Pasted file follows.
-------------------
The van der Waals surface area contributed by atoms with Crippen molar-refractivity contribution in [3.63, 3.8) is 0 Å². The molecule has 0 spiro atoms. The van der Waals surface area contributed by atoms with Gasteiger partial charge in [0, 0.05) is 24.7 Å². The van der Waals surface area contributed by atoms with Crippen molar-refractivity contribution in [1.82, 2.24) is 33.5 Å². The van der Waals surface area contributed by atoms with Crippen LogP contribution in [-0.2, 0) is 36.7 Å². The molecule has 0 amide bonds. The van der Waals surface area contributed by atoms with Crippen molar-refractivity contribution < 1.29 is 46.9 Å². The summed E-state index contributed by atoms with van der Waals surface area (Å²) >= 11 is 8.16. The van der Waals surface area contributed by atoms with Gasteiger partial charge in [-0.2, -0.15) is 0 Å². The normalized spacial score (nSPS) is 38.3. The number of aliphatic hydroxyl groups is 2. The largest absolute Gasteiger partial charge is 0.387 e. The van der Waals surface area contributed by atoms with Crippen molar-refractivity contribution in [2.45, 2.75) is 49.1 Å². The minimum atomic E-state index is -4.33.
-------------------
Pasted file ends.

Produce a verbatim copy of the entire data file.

The van der Waals surface area contributed by atoms with Crippen molar-refractivity contribution in [3.63, 3.8) is 0 Å². The molecule has 0 spiro atoms. The van der Waals surface area contributed by atoms with Gasteiger partial charge in [0, 0.05) is 24.7 Å². The van der Waals surface area contributed by atoms with Crippen molar-refractivity contribution in [1.82, 2.24) is 33.5 Å². The van der Waals surface area contributed by atoms with Crippen LogP contribution in [-0.2, 0) is 36.7 Å². The molecule has 0 amide bonds. The van der Waals surface area contributed by atoms with Crippen molar-refractivity contribution < 1.29 is 46.9 Å². The summed E-state index contributed by atoms with van der Waals surface area (Å²) >= 11 is 8.16. The van der Waals surface area contributed by atoms with Gasteiger partial charge in [-0.2, -0.15) is 0 Å². The normalized spacial score (nSPS) is 38.3. The number of aliphatic hydroxyl groups is 2. The largest absolute Gasteiger partial charge is 0.387 e. The van der Waals surface area contributed by atoms with Crippen molar-refractivity contribution in [2.45, 2.75) is 49.1 Å². The minimum atomic E-state index is -4.33.